Overdraft Sweep

What is Overdraft Protection (Part 2)

What is Overdraft Protection?

(Part 2 of 3)

In part one of “What is Overdraft Protection?” we reviewed how overdraft protection can actually be a few different types of services offered by a bank.

  1. A formal overdraft protection “program” that allows overdrafts and charges overdraft fees.  

  2. Overdraft protection from another account.  .

  3. Overdraft protection from a line of credit.

I explained an overdraft protection program in the part 1 of “What is Overdraft Protection?”.  If you need to learn about an Overdraft Protection Program, please see the prior post.    This post talks about overdraft protection from another account.   Part three explains overdraft protection from a line of credit.


Overdraft Protection from another Account

This type of overdraft protection is exactly what it sounds like, but works in a very specific manner that everyone should understand.  This type of service is usually called an “Overdraft Sweep”, because two accounts are connected and one sweeps funds into the other account, if an overdraft occurs.  For example, let’s assume you have a checking and a savings account with a bank.  If you enroll in overdraft sweep protection between the accounts, any amount you are in overdraft in your checking will “sweep” in from your savings account to cover the overdraft amount.  Of course, this only happens if you have enough money in the savings account to cover the overdraft!


The most common complaint I hear about this service is that it’s no help for the customers who overdraft the most – and that’s 100% correct!  If you’re the type to live paycheck to paycheck, always a couple of bills behind, and overdraft your account constantly – you probably don’t have a savings account.   If you had enough money to have a separate savings account, you probably wouldn’t overdraft so much in the first place!   The overdraft sweep protection service is most beneficial for the bank customers who may accidentally overdraft their checking on a rare occurrence.  The sweep acts like a safety net, just in case something extraordinary happens on their checking account.  Usually they can cover their bills without a problem, it’s just a matter of planning better.   For those of you who may use overdraft sweep, a couple of important points to know:

  • The bank will usually charge you a lower per day fee whenever the sweep is needed.  My bank charges $5 per day used.  If the sweep isn’t needed, there is no daily cost.  On the days it’s needed, it’s only $5 per day, no matter how many overdrafts payments need to be covered by the sweep.  That will save big money on overdraft fees!

  • The second point is really important to understand – the sweep only works in batch or total dollars. This means your savings account must have enough funds to cover all overdrafts for a particular day, plus the $5 fee, or no money will sweep into your checking account.   I know that may sound confusing, so let’s review an example.  Using the same example as in part one of this post, let’s say the below three payments come into your checking and place you in overdraft $170.  Your savings account must have at least $175 ($170 + $5 sweep fee) for any money to be transferred into your checking account.  If you have less than $175 in your savings, no money will sweep into your checking and you’ll get an overdraft fee on all three payments.  Many people think at least some money will sweep to cover the smaller payments, but the system doesn’t work that way.  The system will see your checking is overdraft $170 and look to see if the sweep savings account has $175 or more.   If so, the money will sweep into your checking.  If the savings is less than $175, nothing sweeps into the checking and you’ll get those big overdraft fees!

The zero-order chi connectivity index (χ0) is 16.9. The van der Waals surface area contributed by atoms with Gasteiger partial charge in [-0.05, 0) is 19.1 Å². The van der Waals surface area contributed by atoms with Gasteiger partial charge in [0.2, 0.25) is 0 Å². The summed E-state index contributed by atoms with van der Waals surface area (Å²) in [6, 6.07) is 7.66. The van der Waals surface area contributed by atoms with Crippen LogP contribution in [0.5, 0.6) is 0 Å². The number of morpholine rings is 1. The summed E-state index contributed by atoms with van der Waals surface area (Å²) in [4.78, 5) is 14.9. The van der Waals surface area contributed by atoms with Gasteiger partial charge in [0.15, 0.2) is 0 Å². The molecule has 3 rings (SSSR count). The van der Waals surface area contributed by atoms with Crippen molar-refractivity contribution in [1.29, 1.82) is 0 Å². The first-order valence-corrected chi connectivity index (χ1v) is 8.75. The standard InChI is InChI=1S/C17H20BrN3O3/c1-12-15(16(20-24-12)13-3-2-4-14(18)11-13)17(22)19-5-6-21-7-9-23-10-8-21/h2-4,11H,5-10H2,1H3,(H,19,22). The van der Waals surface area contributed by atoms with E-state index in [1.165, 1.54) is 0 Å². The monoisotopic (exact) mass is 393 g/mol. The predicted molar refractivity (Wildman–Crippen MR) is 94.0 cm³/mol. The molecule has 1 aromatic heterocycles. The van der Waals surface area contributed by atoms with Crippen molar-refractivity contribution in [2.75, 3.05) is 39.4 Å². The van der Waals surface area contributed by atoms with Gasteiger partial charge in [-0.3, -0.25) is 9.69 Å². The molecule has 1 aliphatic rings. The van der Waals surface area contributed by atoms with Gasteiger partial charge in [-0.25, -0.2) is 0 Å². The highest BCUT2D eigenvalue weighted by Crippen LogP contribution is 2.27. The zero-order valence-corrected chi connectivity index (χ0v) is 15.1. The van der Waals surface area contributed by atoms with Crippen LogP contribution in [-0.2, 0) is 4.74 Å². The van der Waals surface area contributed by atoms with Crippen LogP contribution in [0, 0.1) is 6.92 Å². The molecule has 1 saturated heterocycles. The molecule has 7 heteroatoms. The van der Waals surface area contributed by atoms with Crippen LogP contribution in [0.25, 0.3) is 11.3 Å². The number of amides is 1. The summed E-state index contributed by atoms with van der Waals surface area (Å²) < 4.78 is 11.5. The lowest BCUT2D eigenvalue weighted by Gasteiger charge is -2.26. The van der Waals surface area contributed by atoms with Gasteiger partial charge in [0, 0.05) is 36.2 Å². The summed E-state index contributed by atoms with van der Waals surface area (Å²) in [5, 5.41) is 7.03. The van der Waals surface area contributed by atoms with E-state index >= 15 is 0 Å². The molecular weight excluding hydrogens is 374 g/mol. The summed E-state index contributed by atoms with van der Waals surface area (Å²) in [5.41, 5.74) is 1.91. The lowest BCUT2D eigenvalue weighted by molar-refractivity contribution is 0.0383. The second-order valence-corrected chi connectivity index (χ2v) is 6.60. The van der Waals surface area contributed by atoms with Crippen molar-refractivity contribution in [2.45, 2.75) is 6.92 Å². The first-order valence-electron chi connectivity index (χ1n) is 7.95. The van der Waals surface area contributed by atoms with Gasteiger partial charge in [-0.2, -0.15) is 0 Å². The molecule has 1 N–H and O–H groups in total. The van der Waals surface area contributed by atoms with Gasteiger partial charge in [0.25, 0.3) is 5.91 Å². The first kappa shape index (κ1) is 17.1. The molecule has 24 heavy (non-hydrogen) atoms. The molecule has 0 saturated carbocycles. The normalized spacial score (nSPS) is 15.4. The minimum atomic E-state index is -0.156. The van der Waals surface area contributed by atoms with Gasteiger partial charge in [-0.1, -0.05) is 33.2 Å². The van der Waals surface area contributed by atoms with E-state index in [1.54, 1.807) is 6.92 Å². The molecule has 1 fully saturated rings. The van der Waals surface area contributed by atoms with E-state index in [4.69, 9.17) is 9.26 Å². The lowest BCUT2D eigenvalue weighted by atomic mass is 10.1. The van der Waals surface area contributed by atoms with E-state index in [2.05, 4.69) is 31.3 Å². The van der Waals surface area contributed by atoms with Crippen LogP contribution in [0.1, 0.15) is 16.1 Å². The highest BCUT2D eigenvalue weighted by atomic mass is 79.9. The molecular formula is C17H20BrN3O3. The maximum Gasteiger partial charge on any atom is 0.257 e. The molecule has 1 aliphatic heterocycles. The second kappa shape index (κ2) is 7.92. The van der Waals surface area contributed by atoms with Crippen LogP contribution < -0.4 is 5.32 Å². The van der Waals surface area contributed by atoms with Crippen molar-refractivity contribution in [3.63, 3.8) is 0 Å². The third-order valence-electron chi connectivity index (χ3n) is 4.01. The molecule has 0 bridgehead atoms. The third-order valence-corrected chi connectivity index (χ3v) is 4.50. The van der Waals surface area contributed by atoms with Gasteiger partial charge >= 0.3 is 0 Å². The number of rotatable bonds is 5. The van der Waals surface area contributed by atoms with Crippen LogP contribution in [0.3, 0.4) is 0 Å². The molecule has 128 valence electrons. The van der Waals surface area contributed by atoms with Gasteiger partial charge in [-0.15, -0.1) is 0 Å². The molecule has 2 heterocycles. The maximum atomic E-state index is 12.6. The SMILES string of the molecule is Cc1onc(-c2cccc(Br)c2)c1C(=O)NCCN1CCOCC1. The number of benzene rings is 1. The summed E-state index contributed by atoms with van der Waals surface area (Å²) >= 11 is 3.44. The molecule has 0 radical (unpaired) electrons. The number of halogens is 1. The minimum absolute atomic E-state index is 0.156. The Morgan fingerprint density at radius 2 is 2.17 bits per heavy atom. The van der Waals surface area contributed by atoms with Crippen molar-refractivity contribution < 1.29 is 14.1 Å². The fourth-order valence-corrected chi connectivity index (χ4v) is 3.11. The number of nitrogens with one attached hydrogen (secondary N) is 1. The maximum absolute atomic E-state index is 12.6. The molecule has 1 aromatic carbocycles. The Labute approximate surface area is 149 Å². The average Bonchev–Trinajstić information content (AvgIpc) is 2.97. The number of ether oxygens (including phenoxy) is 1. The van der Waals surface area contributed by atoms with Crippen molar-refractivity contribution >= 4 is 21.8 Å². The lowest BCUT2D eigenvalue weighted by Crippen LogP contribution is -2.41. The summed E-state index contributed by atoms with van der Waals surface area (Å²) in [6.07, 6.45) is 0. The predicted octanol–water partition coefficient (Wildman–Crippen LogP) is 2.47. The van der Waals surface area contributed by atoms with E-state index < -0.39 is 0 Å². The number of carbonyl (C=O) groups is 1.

Debit Credit Balance
Beginning Balance     $50.00
Auto Insurance Payment ($150.00)   ($100.00)
Gym Membership Payment ($20.00)   ($120.00)
Phone Service Payment ($50.00)   ($170.00)
Overdraft Sweep from Savings   $175.00 $5.00
Overdraft Sweep Fee ($5.00)   $0.00

In review, this post detailed the type of Overdraft Protection that sweeps money from a savings account to cover overdrafts in your checking account. You need to sign-up for the sweep protection, because the bank will certainly not do it automatically. Overdraft sweep fees are much less than regular overdraft fees, so it will save you money.  Finally, we reviewed how it’s important to understand the batching process that banks use to add all overdrafts for a day and then “sweep” that total from your savings account.  


If you have any questions or comments on this post, email me using the Contact page.  Be sure to read part 3 on Overdraft Protection from a Line of Credit.


I’m Banker X and I’m on your side.

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